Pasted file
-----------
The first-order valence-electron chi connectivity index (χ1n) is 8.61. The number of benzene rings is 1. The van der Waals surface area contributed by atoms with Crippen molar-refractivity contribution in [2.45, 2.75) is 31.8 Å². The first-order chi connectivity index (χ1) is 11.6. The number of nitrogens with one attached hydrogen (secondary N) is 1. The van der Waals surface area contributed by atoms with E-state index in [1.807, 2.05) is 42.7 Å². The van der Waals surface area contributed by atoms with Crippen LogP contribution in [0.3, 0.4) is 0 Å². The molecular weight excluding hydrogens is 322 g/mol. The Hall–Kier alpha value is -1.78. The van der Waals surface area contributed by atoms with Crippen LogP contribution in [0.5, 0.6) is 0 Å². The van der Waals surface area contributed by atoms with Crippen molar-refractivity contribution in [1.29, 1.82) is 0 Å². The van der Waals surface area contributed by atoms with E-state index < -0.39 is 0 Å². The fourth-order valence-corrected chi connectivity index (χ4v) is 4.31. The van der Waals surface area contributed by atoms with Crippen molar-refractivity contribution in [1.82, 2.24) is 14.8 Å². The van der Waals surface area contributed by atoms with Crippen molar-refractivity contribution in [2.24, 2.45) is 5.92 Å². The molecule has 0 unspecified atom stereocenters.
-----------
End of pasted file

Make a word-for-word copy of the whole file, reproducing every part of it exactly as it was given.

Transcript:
The first-order valence-electron chi connectivity index (χ1n) is 8.61. The number of benzene rings is 1. The van der Waals surface area contributed by atoms with Crippen molar-refractivity contribution in [2.45, 2.75) is 31.8 Å². The first-order chi connectivity index (χ1) is 11.6. The number of nitrogens with one attached hydrogen (secondary N) is 1. The van der Waals surface area contributed by atoms with E-state index in [1.807, 2.05) is 42.7 Å². The van der Waals surface area contributed by atoms with Crippen LogP contribution in [0.3, 0.4) is 0 Å². The molecular weight excluding hydrogens is 322 g/mol. The Hall–Kier alpha value is -1.78. The van der Waals surface area contributed by atoms with Crippen LogP contribution in [0.5, 0.6) is 0 Å². The van der Waals surface area contributed by atoms with Crippen molar-refractivity contribution in [1.29, 1.82) is 0 Å². The van der Waals surface area contributed by atoms with E-state index < -0.39 is 0 Å². The fourth-order valence-corrected chi connectivity index (χ4v) is 4.31. The van der Waals surface area contributed by atoms with Crippen molar-refractivity contribution in [1.82, 2.24) is 14.8 Å². The van der Waals surface area contributed by atoms with Crippen molar-refractivity contribution in [2.24, 2.45) is 5.92 Å². The molecule has 0 unspecified atom stereocenters.